P208. Is availability of MR Enterography reducing avoidable use of ionising radiation in diagnostic imaging for Crohn's Disease?
A. Smyth1, D. Gibson1, D. Murphy2, D. Keegan1, G. Cullen1, H. Mulcahy1, D. Malone2, G. Doherty1, 1St Vincent's University Hospital, Gastroenterology, Dublin, Ireland, 2St Vincent's University Hospital, Radiology, Dublin, Ireland
Magnetic Resonance Enterography (MRE) has been increasingly adopted as the imaging modality of choice for patients with small bowel Crohn's disease, replacing barium studies and Computerised Tomography (CT). MRE has similar sensitivity to CT for detection of small bowel inflammatory changes but has the advantage of no exposure to ionising radiation. We aimed to evaluate whether the availability of MRE has diminished or eliminated avoidable radiation exposure related to diagnostic imaging in this patient group.
Retrospective analysis of a prospectively maintained database of 3000 patients with IBD in a large tertiary referral hospital was performed. All patients diagnosed with Crohn's disease during the period of 01-January-2009 until 15-October-2012 were identified. A review was performed of all abdominal imaging done at the study centre – MRE, abdominal CT and barium small bowel studies (MR pelvis for evaluating peri-anal complications was excluded). Studies performed elsewhere and reviewed at the study hospital were also included.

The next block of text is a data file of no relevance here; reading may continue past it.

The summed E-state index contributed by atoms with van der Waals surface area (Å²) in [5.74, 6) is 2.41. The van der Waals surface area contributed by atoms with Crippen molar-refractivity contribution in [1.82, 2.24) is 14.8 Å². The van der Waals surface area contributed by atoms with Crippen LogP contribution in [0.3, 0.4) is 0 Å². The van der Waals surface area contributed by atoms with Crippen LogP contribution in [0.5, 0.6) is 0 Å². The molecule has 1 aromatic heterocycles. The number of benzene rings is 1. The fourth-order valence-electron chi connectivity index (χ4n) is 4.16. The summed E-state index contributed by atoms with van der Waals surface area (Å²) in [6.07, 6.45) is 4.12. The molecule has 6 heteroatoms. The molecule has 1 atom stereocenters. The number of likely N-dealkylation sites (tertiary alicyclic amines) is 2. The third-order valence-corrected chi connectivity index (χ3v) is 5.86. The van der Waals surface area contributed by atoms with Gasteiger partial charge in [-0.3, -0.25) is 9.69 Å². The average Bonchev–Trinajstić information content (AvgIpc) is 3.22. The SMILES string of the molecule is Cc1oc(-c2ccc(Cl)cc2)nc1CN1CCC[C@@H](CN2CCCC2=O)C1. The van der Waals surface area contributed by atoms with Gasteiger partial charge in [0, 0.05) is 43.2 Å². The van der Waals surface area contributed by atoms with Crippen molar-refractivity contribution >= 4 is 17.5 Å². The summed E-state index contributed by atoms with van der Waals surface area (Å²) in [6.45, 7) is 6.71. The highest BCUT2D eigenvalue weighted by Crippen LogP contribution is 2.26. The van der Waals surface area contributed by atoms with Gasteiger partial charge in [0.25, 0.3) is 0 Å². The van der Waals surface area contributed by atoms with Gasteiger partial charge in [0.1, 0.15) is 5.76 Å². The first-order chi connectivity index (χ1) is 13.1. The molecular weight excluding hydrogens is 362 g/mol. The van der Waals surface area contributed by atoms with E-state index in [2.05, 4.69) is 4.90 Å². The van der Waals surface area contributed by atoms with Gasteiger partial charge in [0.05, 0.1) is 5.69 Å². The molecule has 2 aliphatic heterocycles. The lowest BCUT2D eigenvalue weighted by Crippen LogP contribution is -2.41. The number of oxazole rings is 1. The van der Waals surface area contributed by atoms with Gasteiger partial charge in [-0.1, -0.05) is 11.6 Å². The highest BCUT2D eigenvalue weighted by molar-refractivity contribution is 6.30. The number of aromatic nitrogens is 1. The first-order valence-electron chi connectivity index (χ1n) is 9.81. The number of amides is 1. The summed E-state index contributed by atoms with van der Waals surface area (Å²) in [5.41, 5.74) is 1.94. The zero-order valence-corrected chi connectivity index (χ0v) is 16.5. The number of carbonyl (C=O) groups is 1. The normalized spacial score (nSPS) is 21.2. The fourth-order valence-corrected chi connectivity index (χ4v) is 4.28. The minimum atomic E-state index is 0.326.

122 patients were entered into the database as having a new diagnosis of Crohn's disease between 01-January-2009 and 15-October-2012. 58 (47.5%) were female. The median age at diagnosis was 28 years (median interquartile range 23–40). A total of 62 MRE studies were performed in 52 patients (42.6%). Eight patients had two or more MRE studies performed during the follow-up.
26 patients (21%) had a barium small bowel examination.
A total of 83 abdominal CT studies were performed in 52 patients (42.6%). Of the 83 CT studies performed in this group, 35 (42%) were performed as an emergency investigation. 18 patients had 2 or more abdominal CT studies performed (range 2–6).
55 patients (45%) had an abdominal CT or barium examination performed in a non-emergency setting.
This study shows that there is still significant use of ionising radiation, sometimes performed repeatedly, in a non-emergency setting. 45% of this young patient cohort with newly diagnosed Crohn's disease received avoidable radiation exposure related to diagnostic imaging. While MRE is now available, waiting times often preclude its use in practice. Efforts to improve accessibility to MRE in a timely fashion have the potential to further reduce radiation exposure in patients who require serial imaging related to this chronic disease.